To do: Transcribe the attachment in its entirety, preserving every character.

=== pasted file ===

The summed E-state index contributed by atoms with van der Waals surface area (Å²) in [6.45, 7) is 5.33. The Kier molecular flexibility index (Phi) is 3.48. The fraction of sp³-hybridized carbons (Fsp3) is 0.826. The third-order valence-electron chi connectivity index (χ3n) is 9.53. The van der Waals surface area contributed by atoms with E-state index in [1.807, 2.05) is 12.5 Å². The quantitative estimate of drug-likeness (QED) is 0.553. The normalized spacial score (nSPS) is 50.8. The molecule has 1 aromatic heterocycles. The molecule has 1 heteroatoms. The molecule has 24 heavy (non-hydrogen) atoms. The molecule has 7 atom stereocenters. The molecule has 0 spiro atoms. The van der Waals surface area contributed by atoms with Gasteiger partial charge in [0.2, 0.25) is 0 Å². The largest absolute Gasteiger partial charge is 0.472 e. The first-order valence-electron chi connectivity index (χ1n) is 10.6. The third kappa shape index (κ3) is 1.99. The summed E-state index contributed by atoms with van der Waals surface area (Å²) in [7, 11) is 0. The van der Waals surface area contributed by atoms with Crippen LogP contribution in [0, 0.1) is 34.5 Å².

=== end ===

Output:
The summed E-state index contributed by atoms with van der Waals surface area (Å²) in [6.45, 7) is 5.33. The Kier molecular flexibility index (Phi) is 3.48. The fraction of sp³-hybridized carbons (Fsp3) is 0.826. The third-order valence-electron chi connectivity index (χ3n) is 9.53. The van der Waals surface area contributed by atoms with E-state index in [1.807, 2.05) is 12.5 Å². The quantitative estimate of drug-likeness (QED) is 0.553. The normalized spacial score (nSPS) is 50.8. The molecule has 1 aromatic heterocycles. The molecule has 1 heteroatoms. The molecule has 24 heavy (non-hydrogen) atoms. The molecule has 7 atom stereocenters. The molecule has 0 spiro atoms. The van der Waals surface area contributed by atoms with Gasteiger partial charge in [0.2, 0.25) is 0 Å². The largest absolute Gasteiger partial charge is 0.472 e. The first-order valence-electron chi connectivity index (χ1n) is 10.6. The third kappa shape index (κ3) is 1.99. The summed E-state index contributed by atoms with van der Waals surface area (Å²) in [7, 11) is 0. The van der Waals surface area contributed by atoms with Crippen LogP contribution in [0, 0.1) is 34.5 Å².